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Trouble with meters

#1
I've been involved with several recent projects where readings of 90% RH and higher have been questioned and additional testing by others has been ordered.

Oftentimes these other persons bring in testing equipment ( I won't say manufacturers' names ) and harvest readings that are much lower than my readings recorded using the Wagner Rapid RH probes.

This is very confusing for the facility owner and the principle decision makers. I launch into defensive mode, explaining with charts and test data how slabs that are very young (maybe only two months old) and exposed to the elements just cannot be 50% - 60% RH as the opposing tests indicate. My next step is to pick away at the other probe's faults: Were the probes calibration checked within the last 30 days? Were the probes properly acclimated at each hole? Were the holes properly prepared?

In the end the Wagner probes are always proven to be correctly reading the RH levels in the slab, but weeks have been wasted and hopes of the owner pushing forward without mitigation expense are dashed. Stress levels are high, feelings are hurt, and there is no joy in proving the RH is way too high to put flooring down.

I always do my best to convince the other testing companies to adopt the Wagner system so we all don't have to go through this uncomfortable and time consuming process again.

My point here is to test your slabs and question the results. There is no way a fresh concrete slab is at 50% RH, so find out why the probe is reading incorrectly and try to remove that problem from your future testing. Time, conditions and readings will always follow a trend and make sense. If they don't you have to throw up a flag and find out why.
JD Grafton
Concrete Answers for Flooring Problems
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#2
Yea thats gotta be frustrating CC. Too bad you do not have the same equipment they do so you could try and verify their mistake! Course I bet they didn't calibrate their probes, none of these fly by night inspectors out there do.

I agree that a new slab could never be 50% at a couple months, especially if it has a barrier underneath. Impossible! Unless maybe it was poured out here in the Sonoran desert in June!
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#3
I do have several of the Tramex meters sitting on the shelf. I became frustrated with those when my readings started swinging wildly and I had to provide answers to anxious clients. Now I stick with the Wagners and am very happy!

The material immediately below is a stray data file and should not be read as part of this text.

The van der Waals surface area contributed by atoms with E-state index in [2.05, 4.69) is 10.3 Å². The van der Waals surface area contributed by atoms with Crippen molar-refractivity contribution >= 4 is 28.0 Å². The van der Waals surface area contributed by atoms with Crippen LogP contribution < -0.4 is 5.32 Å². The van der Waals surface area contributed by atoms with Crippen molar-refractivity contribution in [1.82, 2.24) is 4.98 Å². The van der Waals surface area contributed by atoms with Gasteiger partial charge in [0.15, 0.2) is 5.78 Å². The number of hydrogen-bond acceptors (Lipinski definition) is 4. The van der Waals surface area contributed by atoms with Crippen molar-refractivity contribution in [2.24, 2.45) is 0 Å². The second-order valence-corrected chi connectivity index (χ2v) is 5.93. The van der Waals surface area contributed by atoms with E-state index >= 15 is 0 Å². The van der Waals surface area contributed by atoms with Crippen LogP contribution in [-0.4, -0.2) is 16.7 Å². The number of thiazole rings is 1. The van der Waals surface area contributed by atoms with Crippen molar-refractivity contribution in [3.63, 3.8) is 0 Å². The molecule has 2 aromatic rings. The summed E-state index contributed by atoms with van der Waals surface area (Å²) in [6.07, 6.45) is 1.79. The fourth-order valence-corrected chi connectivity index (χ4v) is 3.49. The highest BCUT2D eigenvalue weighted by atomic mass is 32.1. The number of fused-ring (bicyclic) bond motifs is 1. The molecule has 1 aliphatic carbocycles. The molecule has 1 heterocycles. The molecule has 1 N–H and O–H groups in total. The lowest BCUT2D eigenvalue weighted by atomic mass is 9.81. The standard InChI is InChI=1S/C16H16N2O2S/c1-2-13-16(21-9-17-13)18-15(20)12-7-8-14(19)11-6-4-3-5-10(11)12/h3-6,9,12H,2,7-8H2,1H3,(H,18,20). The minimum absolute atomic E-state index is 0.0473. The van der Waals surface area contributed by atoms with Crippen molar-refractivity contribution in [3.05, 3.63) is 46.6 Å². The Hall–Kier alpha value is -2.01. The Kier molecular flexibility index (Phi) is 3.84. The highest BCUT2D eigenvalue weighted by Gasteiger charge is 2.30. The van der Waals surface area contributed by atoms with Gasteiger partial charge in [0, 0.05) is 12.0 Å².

JD Grafton
Concrete Answers for Flooring Problems
[email protected]
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#4
There can be an exception with polyester or polyproplene fiber filled concrete slabs found very infrequently fabricated in some tracts and other projects. Two characteristics include a very high consistent pH and a very quick low moisture content. The fibers provide a shaft or direct avenue for moisture to travel quickly upward and out. A microscope will tell shinny fiber like hairs above the troweled surface. Tensile strength is characteristically very low.
Just some interesting trivia.....
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#5
GP! Hows it going? I've seen that concrete a few years back, not lately. Awful stuff.
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#6
It is certainly a flaw in ASTM. Probes can't be compared. At world of concrete people were discussing how rapid rh measures the bottom of the hole while others might measure the entire hole. I'm convinced RapidRH probes read higher than they should. I've talked to some floor covering tech people and asked them to provide rH guidelines on a brand by brand basis but have been unsuccessful.
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#7
It's because the Rapid Rh reads the true value, not from the top to the bottom just as you said. Do some more reading.
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#8
(08-22-2010, 02:54 PM)eaadams Wrote:  It is certainly a flaw in ASTM. Probes can't be compared. At world of concrete people were discussing how rapid rh measures the bottom of the hole while others might measure the entire hole. I'm convinced RapidRH probes read higher than they should. I've talked to some floor covering tech people and asked them to provide rH guidelines on a brand by brand basis but have been unsuccessful.

The Rapid RH probes have been proven to provide accurate readings. Anything less is.... well.... inaccurate!
I have used many others that would show varying readings and I really couldn't explain to a client why all my probes were reading different RH amounts. Now I refuse to use any other probes.
JD Grafton
Concrete Answers for Flooring Problems
[email protected]
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#9
Certainly, I agree. They need to rewrite the ASTM to make those "other" probe manufacturers re-design.

Just like you can't have a proprietary spec - a spec requiring the use of a proprietary meter will eventually fail a government public works spec inspection. (if a local sales rep does his job right)
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#10
(09-20-2010, 02:23 PM)eaadams Wrote:  Certainly, I agree. They need to rewrite the ASTM to make those "other" probe manufacturers re-design.

Just like you can't have a proprietary spec - a spec requiring the use of a proprietary meter will eventually fail a government public works spec inspection. (if a local sales rep does his job right)

Well guess what????

You know more than you think!!!

The spec is being rewritten as we speak. Wink
JD Grafton
Concrete Answers for Flooring Problems
[email protected]
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